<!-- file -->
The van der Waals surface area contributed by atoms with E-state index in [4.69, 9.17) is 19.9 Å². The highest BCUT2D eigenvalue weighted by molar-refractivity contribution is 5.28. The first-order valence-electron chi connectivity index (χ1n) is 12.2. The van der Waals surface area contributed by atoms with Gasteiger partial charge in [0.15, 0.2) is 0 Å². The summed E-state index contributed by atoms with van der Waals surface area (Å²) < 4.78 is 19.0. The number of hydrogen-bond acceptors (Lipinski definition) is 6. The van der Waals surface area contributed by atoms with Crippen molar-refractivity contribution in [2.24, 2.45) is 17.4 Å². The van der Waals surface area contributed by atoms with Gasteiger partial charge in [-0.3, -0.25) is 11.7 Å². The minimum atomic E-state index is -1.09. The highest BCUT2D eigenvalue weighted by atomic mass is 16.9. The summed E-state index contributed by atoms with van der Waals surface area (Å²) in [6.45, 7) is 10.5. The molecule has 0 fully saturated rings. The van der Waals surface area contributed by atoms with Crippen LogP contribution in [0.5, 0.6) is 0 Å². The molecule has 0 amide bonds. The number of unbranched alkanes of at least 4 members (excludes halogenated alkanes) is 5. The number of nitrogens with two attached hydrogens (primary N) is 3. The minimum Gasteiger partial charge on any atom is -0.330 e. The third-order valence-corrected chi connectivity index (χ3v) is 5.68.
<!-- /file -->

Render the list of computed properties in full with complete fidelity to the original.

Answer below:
The van der Waals surface area contributed by atoms with E-state index in [4.69, 9.17) is 19.9 Å². The highest BCUT2D eigenvalue weighted by molar-refractivity contribution is 5.28. The first-order valence-electron chi connectivity index (χ1n) is 12.2. The van der Waals surface area contributed by atoms with Gasteiger partial charge in [0.15, 0.2) is 0 Å². The summed E-state index contributed by atoms with van der Waals surface area (Å²) < 4.78 is 19.0. The number of hydrogen-bond acceptors (Lipinski definition) is 6. The van der Waals surface area contributed by atoms with Crippen molar-refractivity contribution in [2.24, 2.45) is 17.4 Å². The van der Waals surface area contributed by atoms with Gasteiger partial charge in [-0.3, -0.25) is 11.7 Å². The minimum atomic E-state index is -1.09. The highest BCUT2D eigenvalue weighted by atomic mass is 16.9. The summed E-state index contributed by atoms with van der Waals surface area (Å²) in [6.45, 7) is 10.5. The molecule has 0 fully saturated rings. The van der Waals surface area contributed by atoms with Crippen LogP contribution in [0.5, 0.6) is 0 Å². The molecule has 0 amide bonds. The number of unbranched alkanes of at least 4 members (excludes halogenated alkanes) is 5. The number of nitrogens with two attached hydrogens (primary N) is 3. The minimum Gasteiger partial charge on any atom is -0.330 e. The third-order valence-corrected chi connectivity index (χ3v) is 5.68.